Venetist ideas had a comeback in the 1960s, when the Venetian Regionalist Autonomist Movement campaigned for the institution of the ordinary regions (including Veneto), prefigured by the Italian Constitution.[21] The ordinary regions were finally instituted by 1970. Since the 1970s Veneto experienced a dramatic economic boom thanks to a new production model based on small enterprises. The high burden of taxes and bureaucracy, associated with the increasing frustration with the inefficient and overstaffed Italian government in Rome, that continued to channel Northern taxes as massive development aid to the corrupt and backward Southern regions, was the key element, along with linguistic and historical claims, that led to the formation of Liga Veneta in 1980.[16]

People and movements

Prominent Venetists include Goffredo Parise, Franco Rocchetta (founder of Liga Veneta), Ettore Beggiato (who wrote a book titled: "1866: the big trick", 1866: la grande truffa), Sabino Acquaviva (who perfaced the book of Beggiato), Fabio Padovan, Giampaolo Borsetto, Ivone Cacciavillani, Fabrizio Comencini, Gian Paolo Gobbo, Manuela Dal Lago, Luca Zaia, Flavio Tosi, Giorgio Vido, Giorgio Panto, Patrik Riondato, Loris Palmerini, and, to some extent, Giancarlo Galan, Massimo Cacciari and Mario Rigoni Stern.

In November 2009 the Corriere del Veneto, the regional edition of the Corriere della Sera in Veneto, published a broad overview of what it described as "Venetist galaxy". The newspaper counted around 20 notable Venetist organizations: along the four major Venetist parties (Liga Veneta–Lega Nord, Liga Veneta Repubblica, North-East Project and Venetian National Party), a large variety of minor political parties, movements, cultural associations and trade unions were listed.[23] The most significant of these need a further treatment.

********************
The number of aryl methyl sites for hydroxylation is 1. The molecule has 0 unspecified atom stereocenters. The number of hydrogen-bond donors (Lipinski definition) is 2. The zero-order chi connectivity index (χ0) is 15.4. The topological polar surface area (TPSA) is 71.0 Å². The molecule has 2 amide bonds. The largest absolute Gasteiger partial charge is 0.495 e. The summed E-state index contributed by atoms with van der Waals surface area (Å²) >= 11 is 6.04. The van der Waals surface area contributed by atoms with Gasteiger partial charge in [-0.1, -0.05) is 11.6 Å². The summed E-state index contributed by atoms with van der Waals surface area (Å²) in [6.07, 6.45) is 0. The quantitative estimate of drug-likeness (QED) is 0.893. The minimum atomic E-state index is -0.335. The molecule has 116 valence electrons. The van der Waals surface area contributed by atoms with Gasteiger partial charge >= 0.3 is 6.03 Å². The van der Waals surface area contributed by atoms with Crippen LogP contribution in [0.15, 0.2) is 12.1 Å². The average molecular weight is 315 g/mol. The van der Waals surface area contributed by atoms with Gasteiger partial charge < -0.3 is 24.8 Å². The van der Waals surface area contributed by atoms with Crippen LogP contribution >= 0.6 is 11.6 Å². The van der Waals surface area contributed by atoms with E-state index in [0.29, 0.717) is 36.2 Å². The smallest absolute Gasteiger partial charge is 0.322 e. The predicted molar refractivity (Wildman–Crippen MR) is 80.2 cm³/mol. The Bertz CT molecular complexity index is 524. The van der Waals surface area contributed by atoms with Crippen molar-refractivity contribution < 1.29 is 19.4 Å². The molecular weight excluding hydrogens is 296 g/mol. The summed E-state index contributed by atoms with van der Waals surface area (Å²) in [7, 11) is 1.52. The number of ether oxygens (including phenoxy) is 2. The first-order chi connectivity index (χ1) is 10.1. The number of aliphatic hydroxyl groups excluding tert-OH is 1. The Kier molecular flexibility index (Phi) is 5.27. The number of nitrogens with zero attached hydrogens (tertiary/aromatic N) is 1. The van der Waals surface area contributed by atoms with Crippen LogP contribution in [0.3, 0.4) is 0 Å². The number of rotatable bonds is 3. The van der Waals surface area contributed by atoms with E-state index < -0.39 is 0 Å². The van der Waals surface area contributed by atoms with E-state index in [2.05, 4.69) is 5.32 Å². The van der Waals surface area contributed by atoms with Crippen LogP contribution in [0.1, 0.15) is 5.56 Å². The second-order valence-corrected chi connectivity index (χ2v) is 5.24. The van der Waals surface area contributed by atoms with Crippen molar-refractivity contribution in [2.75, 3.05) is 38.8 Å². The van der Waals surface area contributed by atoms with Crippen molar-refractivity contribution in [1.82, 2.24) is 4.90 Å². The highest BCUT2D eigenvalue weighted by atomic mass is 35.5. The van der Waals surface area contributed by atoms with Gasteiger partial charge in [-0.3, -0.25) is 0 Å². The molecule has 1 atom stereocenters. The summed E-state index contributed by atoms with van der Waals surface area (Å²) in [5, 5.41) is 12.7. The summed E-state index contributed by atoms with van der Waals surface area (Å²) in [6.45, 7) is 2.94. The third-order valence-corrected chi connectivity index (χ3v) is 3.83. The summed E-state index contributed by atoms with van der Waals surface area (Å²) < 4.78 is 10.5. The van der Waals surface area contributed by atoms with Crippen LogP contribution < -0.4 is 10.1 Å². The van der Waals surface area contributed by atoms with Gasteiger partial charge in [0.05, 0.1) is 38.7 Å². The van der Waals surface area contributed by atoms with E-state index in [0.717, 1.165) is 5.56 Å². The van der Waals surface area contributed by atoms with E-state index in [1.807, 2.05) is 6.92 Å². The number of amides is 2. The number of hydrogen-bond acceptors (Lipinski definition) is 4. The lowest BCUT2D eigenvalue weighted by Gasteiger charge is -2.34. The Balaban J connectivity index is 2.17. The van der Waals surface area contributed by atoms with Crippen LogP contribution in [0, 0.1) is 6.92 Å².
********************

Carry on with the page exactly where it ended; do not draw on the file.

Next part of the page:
The European Federalist Free Entrepreneurs was formed in 1994 by a group of venetist entrepreneurs (among them Fabio Padovan and Diego Cancian) who demanded fiscal federalism and autonomy for Veneto, as an answer to what they called "the fiscal and bureaucratic oppression" by the Italian State, perceived as centralist and distant from the interests and the rights of the "Venetian People". In particular, they decided to organize themselves as a trade union, saying that they were the most oppressed workers in Italy.[24]

A prominent Venetist cultural association is Raixe Venete (Venetian Roots), which organizes every year the well-known Festa dei Veneti[25] in Cittadella and whose website is translated in several languages.[26] The association has strong links with independentists from all over Europe and especially from the Basque Country. In Cittadella, in occasion of the Festa dei Veneti, Venetists of every political colour, politicians of different political parties (including non-Venetist, both right and left), Venetist associations, actors, comedians, flag-wavers, musicians (notably including Herman Medrano) and rock bands, and many people meet at the beginning of September every year.[27] In November 2009 Raixe Venete organized a demonstration in Venice in support of the teaching of Venetian in schools: a wide range of people took part, from Roberto Ciambetti, leader of Liga Veneta–Lega Nord in the Regional Council of Veneto, to Luca Casarini, a former far-left anti-globalization activist and leader of the Tute Bianche in Veneto.[28]